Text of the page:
Wallace: But if I may sir, you talk about “repeal and replace.” How would you provide universal coverage?
McConnell: …We need to go step by step to replace it with more modest reforms…that would deal with the principal issue, which is cost…
Wallace: …What specifically are you going to do to provide universal coverage to the 30 million people who are uninsured?
McConnell: That is not the issue. The question is, how can you go step by step to improve the American health care system…
Wallace: …If you repeal ObamaCare, how would you protect those people with pre-existing conditions?
McConnell: …That’s the kind of thing that ought to be dealt with at the state level…
McConnell would have seemed less evasive and could have stopped Wallace in his tracks had he said, “We will not pursue universal coverage because that causes more people–not fewer–to fall through the cracks in our health care sector.”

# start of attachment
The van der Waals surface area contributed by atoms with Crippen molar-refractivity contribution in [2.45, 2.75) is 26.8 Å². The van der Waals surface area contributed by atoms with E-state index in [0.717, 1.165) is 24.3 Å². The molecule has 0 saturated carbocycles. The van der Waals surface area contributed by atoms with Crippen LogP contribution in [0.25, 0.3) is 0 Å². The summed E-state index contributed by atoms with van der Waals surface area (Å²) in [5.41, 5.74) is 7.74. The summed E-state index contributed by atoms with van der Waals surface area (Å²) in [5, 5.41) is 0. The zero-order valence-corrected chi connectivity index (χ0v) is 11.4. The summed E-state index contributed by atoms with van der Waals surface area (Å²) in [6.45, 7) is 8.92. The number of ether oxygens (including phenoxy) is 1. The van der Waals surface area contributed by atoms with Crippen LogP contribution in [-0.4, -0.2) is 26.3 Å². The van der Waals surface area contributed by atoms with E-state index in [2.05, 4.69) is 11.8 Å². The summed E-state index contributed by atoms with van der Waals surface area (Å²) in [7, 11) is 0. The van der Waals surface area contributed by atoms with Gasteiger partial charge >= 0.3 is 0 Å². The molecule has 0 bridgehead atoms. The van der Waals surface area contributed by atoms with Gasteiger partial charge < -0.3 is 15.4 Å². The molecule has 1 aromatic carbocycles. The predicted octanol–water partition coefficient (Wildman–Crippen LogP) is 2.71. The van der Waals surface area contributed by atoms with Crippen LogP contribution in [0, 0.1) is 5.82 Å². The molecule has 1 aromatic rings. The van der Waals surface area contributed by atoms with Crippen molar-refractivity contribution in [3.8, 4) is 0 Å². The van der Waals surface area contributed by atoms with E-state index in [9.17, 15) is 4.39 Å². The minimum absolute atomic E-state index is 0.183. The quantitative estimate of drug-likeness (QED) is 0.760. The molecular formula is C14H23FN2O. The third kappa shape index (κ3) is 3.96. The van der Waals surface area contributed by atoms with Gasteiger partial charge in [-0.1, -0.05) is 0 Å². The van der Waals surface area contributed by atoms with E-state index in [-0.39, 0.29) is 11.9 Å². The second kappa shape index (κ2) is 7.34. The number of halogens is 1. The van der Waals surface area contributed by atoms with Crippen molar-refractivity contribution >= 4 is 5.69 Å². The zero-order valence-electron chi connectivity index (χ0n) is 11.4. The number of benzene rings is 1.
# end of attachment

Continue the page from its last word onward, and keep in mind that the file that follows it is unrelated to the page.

Newt Gingrich’s presidential campaign has responded to my post, “Gingrich Adviser Urges States to Implement ObamaCare,” in which I responded to David Merritt’s Daily Caller op-ed calling on states to create ObamaCare’s health insurance Exchanges. According to Gingrich campaign spokesman Joe DeSantis:
Mr. Merritt is still an advisor to Speaker Gingrich, but he was not writing this article as a representative of the campaign. Newt receives advice from a large number of people. That does not mean he always agrees with the advice he is given. In this case of states implementing ObamaCare as a precaution, he explicitly disagrees with Mr. Merritt. He believes states need to resist the implementation of the law because it is a threat to our freedom.
Now that we’ve got the Heritage Foundation and Newt Gingrich on board, perhaps Mitt Romney, Rick Santorum, and Ron Paul could emphasize to state officials the importance of not implementing ObamaCare.
This work by Cato Institute is licensed under a Creative Commons Attribution-NonCommercial-ShareAlike 3.0 Unported License.